City Council will likely vote on 520 resolution with even stronger bike/walk language

The City Council will consider an amended resolution to guide planning for the Seattle side of the 520 Bridge Replacement Project today (Monday) at 2:30 p.m. Stay tuned for updates.

UPDATE: It passes the committee. See the Montlaker blog for live updates from the meeting.

As we reported previously, the state is looking to the City Council for guidance on certain design considerations on the west end of the 520 project. So far, the state’s design does not adequately take into account the biking and walking environment. For example, the first draft of the design would make Montlake more dangerous and uncomfortable for biking and especially walking, as Central Seattle Greenways has noted. It also does not include a very popular biking and walking trail between Montlake and Roanoke.

The Council considered a version of the resolution in January that called for many improvements. Today, they will consider and potentially vote on an even tighter resolution that clearly calls for the Portage Bay Trail, on top of the previously noted biking and walking improvements across I-5 and in Montlake.

Councilmember Nick Licata posted about the resolution on his blog:

The resolution endorses the general vision in the Seattle Community Design Process final report, and concurs with specific recommendations, including:

  • Shifting the bridge to the north of the position in the EIS preferred alternative, while working (included in an amendment) with the Queen City Yacht Club to ensure any effects are addressed;
  • A bicycle and pedestrian path across I-5, and
  • Buffering along East Lake Washington Boulevard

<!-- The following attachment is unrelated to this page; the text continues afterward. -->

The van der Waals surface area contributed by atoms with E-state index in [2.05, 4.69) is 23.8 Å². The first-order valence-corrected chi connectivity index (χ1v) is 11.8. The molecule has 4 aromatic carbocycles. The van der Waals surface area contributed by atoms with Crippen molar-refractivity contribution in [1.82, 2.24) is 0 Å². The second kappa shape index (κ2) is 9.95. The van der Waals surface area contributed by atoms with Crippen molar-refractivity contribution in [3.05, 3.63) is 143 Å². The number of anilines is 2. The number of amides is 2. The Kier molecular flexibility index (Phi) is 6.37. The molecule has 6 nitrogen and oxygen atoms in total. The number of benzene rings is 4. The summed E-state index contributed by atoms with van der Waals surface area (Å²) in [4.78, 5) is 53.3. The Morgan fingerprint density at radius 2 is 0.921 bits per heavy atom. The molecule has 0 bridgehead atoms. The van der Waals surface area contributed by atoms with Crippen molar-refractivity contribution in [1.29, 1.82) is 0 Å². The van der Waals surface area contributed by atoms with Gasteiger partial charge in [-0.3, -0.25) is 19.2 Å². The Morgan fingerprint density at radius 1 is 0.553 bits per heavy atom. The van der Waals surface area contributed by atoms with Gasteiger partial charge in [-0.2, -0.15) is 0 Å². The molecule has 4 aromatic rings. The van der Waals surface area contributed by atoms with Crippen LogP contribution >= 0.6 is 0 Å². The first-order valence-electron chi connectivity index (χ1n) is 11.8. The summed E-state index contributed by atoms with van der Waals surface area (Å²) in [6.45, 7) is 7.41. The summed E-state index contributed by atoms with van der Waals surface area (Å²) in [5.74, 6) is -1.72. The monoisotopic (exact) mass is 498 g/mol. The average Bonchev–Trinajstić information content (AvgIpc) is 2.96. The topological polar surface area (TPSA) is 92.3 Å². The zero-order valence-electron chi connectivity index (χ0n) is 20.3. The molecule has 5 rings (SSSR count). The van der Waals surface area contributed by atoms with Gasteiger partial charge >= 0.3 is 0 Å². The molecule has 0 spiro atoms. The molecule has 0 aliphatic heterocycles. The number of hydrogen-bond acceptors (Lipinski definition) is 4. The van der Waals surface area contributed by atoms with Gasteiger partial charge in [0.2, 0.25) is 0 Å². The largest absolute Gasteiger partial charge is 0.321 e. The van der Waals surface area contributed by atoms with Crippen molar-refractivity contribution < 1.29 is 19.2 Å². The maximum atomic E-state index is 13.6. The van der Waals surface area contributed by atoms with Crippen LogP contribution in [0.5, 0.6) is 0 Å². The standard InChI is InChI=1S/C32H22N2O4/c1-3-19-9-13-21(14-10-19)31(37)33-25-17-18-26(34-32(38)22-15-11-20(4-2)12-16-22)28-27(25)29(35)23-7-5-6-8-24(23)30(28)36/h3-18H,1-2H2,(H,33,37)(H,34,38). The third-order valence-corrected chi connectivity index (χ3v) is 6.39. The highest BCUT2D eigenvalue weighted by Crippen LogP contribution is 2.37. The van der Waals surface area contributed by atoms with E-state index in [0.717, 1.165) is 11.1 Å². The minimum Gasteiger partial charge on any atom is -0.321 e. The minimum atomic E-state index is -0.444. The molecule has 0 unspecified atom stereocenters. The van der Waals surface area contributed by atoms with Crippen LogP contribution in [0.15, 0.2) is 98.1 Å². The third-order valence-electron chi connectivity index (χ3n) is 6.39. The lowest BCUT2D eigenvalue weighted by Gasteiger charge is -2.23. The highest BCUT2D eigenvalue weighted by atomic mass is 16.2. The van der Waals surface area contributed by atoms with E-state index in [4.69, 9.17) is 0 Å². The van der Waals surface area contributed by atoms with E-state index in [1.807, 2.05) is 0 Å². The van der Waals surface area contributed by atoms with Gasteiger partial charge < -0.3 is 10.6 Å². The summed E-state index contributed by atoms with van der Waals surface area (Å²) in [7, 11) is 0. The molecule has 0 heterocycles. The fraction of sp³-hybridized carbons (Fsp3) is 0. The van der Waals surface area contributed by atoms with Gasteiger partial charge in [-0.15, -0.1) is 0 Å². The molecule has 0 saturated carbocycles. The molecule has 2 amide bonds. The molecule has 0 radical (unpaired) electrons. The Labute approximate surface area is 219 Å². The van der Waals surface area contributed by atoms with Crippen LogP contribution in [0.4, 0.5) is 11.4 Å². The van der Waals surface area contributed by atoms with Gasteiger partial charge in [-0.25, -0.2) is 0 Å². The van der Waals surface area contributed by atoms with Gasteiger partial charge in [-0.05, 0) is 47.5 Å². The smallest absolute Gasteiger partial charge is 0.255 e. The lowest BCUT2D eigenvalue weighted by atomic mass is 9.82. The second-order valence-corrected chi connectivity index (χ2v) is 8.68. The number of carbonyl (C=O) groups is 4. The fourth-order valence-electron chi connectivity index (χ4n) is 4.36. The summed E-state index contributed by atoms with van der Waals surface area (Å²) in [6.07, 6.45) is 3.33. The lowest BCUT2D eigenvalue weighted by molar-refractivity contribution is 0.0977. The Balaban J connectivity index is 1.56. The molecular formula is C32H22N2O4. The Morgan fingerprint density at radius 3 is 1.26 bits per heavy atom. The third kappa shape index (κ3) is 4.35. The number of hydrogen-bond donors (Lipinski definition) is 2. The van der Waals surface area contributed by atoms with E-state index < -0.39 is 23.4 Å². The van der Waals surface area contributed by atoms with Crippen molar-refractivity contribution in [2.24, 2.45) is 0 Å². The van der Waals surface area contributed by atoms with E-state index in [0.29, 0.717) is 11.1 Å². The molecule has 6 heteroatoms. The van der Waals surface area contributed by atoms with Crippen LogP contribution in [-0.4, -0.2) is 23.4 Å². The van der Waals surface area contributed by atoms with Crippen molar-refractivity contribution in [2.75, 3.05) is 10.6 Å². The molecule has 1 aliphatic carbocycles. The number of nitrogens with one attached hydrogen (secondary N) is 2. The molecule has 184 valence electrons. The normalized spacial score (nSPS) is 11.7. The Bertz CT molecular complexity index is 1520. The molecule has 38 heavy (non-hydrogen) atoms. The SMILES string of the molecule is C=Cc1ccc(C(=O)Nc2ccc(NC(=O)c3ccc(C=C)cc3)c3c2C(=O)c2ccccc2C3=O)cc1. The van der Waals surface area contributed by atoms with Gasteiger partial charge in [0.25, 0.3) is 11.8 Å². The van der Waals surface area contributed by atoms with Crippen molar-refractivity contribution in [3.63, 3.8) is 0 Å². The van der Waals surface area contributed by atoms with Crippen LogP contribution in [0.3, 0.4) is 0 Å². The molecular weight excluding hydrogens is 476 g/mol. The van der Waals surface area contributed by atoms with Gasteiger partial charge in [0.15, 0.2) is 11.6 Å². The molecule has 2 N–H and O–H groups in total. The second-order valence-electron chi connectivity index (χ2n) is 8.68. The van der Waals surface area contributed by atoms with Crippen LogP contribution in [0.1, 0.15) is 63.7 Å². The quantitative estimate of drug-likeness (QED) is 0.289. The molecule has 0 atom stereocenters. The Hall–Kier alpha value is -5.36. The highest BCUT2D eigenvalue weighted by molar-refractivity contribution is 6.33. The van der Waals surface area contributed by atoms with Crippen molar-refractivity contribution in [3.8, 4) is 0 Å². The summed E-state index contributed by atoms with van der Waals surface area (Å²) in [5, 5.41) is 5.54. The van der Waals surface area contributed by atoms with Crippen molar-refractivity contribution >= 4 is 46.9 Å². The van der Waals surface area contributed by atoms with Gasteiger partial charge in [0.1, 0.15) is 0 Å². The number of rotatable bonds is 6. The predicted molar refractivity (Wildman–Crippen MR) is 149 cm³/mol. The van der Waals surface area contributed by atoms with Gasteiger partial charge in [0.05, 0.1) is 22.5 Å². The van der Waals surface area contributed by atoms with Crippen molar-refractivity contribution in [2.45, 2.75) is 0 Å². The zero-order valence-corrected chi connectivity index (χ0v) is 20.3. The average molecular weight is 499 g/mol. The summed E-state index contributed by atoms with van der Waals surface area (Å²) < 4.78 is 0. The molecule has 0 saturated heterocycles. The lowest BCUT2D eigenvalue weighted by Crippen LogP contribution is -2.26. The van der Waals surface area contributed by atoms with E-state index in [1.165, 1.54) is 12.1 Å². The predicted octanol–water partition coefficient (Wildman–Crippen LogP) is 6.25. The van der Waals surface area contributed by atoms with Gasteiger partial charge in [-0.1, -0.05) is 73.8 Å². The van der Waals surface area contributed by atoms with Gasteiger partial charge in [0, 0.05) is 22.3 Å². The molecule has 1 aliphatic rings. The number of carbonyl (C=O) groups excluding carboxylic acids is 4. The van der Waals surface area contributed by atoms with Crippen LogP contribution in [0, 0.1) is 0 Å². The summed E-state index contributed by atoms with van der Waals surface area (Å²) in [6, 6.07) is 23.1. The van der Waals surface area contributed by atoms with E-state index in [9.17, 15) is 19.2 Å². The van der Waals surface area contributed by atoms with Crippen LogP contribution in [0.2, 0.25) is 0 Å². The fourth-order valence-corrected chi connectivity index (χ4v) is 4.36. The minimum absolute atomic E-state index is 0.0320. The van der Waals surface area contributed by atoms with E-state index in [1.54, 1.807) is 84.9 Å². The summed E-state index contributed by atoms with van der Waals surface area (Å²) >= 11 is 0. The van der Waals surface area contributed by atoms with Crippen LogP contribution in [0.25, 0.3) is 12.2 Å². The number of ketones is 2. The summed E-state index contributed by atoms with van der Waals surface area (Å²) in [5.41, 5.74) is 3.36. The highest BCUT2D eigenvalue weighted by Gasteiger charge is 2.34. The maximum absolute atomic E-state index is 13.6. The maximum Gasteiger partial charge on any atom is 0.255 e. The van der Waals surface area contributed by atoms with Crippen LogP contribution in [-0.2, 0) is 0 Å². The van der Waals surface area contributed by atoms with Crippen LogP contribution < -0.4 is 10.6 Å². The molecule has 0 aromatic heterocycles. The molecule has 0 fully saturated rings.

It also states that the City and State should continue to develop options on issues raised in the report, including:

  • A statement of support for providing a bicycle and pedestrian path on the Portage Bay Bridge, while minimizing the width of the bridge, and seeking to preserve a reliable transit pathway across the bridge to and from I-5;
  • A wider range of options for the Montlake lid, and how best to support connections for transit, pedestrian and bike users;
  • An amendment includes pursuing improvements in bicycle and pedestrian connections for people of all ages and abilities throughout the project area; you can view my comments thanking Conlin for this language here, in particular the importance of the language regarding people of all ages and abilities.

Finally, the resolution designates the Design Commission as a coordinating voice across City departments.

I support providing a bike and pedestrian trail on the Portage Bay portion of the replacement bridge, with minimal expansion of the size of the bridge. I am pleased the resolution supports developing options to accomplish these goals.  I also support improving bicycle and pedestrian connections, accessibility and safety in the Montlake area, and adjacent neighborhoods.

I look forward to supporting the resolution.

Stay tuned for updates this afternoon. Here’s the amended version of the resolution:

520 res by tfooq

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2 Responses to City Council will likely vote on 520 resolution with even stronger bike/walk language

  1. Al Dimond says:

    Go Seattle City Council… I guess if you want the moon (Portage Bay route), shoot for the stars (a path over I-5… which certainly would be awesome and certainly is the state’s responsibility seeing as it was the state that ripped the corridor apart in the first place).

    It is, of course, much easier to draft a resolution telling the state what to do with its money than it is to fix your own streets with your own money. I’ll cheer the city a lot harder when there’s some real movement on city streets downtown and through SODO. In fairness to them the Mercer project has some good parts, and the Airport Way South Bridge, though it was a missed opportunity for a good bike connection, isn’t any worse than the Fremont Bridge on the face of it (it has a similarly wide sidewalk, which at this point is still smooth, so you can choose whether you want to be stuck getting honked at on the climb in the lane or stuck riding your brake on the descent on the sidewalk). It’s just that we have to wait for construction projects for piecemeal improvements instead of seeing a concerted focus on high-impact areas.

  2. Andres Salomon says:

    “An amendment includes pursuing improvements in bicycle and pedestrian connections for people of all ages and abilities throughout the project area”


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